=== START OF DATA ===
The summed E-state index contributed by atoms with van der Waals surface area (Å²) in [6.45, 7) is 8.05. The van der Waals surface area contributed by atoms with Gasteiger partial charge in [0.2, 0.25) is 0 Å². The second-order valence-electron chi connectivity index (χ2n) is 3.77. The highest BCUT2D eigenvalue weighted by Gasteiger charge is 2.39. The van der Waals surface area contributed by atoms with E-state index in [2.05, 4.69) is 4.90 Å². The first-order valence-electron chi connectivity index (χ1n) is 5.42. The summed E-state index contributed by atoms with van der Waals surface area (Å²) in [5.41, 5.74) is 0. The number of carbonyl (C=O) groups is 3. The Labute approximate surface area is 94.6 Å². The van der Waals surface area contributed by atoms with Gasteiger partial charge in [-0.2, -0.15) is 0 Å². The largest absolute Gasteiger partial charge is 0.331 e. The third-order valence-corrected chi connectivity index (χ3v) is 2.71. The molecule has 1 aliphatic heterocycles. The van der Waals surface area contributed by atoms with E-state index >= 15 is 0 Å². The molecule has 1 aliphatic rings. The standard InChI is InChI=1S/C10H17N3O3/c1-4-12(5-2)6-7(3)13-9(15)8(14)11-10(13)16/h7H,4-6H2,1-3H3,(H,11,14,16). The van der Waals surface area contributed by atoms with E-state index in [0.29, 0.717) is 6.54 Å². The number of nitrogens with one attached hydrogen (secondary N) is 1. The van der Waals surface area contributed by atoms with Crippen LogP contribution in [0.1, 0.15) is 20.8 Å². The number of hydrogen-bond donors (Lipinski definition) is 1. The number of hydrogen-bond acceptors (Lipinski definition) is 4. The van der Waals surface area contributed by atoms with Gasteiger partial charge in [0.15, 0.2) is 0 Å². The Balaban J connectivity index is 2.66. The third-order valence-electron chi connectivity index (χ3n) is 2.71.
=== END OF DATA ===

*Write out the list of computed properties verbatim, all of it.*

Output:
The summed E-state index contributed by atoms with van der Waals surface area (Å²) in [6.45, 7) is 8.05. The van der Waals surface area contributed by atoms with Gasteiger partial charge in [0.2, 0.25) is 0 Å². The second-order valence-electron chi connectivity index (χ2n) is 3.77. The highest BCUT2D eigenvalue weighted by Gasteiger charge is 2.39. The van der Waals surface area contributed by atoms with E-state index in [2.05, 4.69) is 4.90 Å². The first-order valence-electron chi connectivity index (χ1n) is 5.42. The summed E-state index contributed by atoms with van der Waals surface area (Å²) in [5.41, 5.74) is 0. The number of carbonyl (C=O) groups is 3. The Labute approximate surface area is 94.6 Å². The van der Waals surface area contributed by atoms with Gasteiger partial charge in [-0.2, -0.15) is 0 Å². The largest absolute Gasteiger partial charge is 0.331 e. The third-order valence-corrected chi connectivity index (χ3v) is 2.71. The molecule has 1 aliphatic heterocycles. The van der Waals surface area contributed by atoms with E-state index >= 15 is 0 Å². The molecule has 1 aliphatic rings. The standard InChI is InChI=1S/C10H17N3O3/c1-4-12(5-2)6-7(3)13-9(15)8(14)11-10(13)16/h7H,4-6H2,1-3H3,(H,11,14,16). The van der Waals surface area contributed by atoms with E-state index in [0.29, 0.717) is 6.54 Å². The number of nitrogens with one attached hydrogen (secondary N) is 1. The van der Waals surface area contributed by atoms with Crippen LogP contribution in [0.1, 0.15) is 20.8 Å². The number of hydrogen-bond donors (Lipinski definition) is 1. The number of hydrogen-bond acceptors (Lipinski definition) is 4. The van der Waals surface area contributed by atoms with Gasteiger partial charge in [0.15, 0.2) is 0 Å². The Balaban J connectivity index is 2.66. The third-order valence-electron chi connectivity index (χ3n) is 2.71.